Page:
Just how backwards is Barbados’ approach to cannabis reform?
Judging from how other regional and international countries have approached this issue, it would seem “backwards” does not aptly describe the degree of ignorance with which Barbados is unfolding theirs.
In the Bahamas, a committee charged with the drafting of an economic recovery plan recommended the country legalize cannabis for recreational, medical and religious use. What is going on with Barbadian politicians, economic recovery and cannabis reform?
The Economic Recovery Committee (ERC) called for the establishment of a regulatory body to oversee the authorization and enforcement for businesses engaged in the production, wholesale and retail of a potential cannabis industry. While Barbados is “hell” bent on the establishment of a medicinal cannabis industry that will benefit the few, everywhere else in the world understands that true cannabis reform must be people centered, with medical and economic benefits for all.
Barbados Medicinal Cannabis Licensing Authority
The recommendations were part of a broader report presented to Prime Minister Hubert Minnis and his Cabinet for review.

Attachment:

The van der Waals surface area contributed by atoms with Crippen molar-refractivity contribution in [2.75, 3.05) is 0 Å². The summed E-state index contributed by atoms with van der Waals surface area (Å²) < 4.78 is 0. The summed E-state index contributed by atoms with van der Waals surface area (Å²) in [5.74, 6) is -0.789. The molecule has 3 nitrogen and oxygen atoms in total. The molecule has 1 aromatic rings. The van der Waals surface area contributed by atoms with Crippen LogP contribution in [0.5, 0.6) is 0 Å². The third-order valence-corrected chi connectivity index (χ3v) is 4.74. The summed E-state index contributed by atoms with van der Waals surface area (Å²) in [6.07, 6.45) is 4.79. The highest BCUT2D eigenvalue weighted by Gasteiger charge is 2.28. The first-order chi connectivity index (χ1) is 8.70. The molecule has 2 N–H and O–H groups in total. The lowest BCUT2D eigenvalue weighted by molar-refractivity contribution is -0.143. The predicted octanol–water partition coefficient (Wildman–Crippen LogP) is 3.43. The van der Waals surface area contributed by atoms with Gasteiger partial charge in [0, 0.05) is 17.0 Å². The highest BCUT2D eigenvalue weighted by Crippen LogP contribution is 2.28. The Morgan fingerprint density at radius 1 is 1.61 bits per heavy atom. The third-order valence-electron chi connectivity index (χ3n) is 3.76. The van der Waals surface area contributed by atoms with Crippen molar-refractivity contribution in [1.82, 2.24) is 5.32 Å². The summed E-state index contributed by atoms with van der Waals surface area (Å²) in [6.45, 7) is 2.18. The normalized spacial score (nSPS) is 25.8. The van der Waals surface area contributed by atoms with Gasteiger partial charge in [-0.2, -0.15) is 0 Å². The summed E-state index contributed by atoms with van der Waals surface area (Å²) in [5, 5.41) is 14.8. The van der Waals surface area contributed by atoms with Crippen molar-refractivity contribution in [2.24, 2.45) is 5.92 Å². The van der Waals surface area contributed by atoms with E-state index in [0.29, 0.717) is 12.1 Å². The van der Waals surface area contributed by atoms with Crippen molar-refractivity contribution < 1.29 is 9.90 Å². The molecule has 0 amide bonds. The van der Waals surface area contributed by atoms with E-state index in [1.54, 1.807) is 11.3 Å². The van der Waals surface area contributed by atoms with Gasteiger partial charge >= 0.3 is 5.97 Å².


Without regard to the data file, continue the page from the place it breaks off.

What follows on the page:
Addressing the House of Assembly, Minnis called the country’s cannabis laws “outdated” and said they need to be changed.
He said the Bahamas government will start by expunging records of those convicted for the possession of “small amounts” of marijuana in 2021.
The prime minister also promised his government will review the possible legalization of a hemp industry. Minnis said businesses would have to be Bahamian-owned or majority-Bahamian owned. He said, “there are potentially many opportunities for creative Bahamian businesspeople to get involved in this new industry,” as he addressed the House of Assembly.
The ERC report recommended the Bahamas:
- Make government-owned land available for the cultivation of cannabis, with provisions for small-scale farmers and the Rastafarian community.
- Allow for the possession of adult-use marijuana up to 2 ounces. Unsanctioned possession exceeding that limit should be punishable with a fine.
- Provide for the licensure of cannabis cafes, resorts and guesthouses for on-premises consumption.
- Exempt hemp and derivative products with minimal or no THC from regulatory limits.
Barbadians should take note of what progressive cannabis reform looks like, and understand that they are being severely short changed and bamboozled by their chosen government.
You are invited to like the Cannabis Barbados Facebook page at https://www.facebook.com/cnbs.bb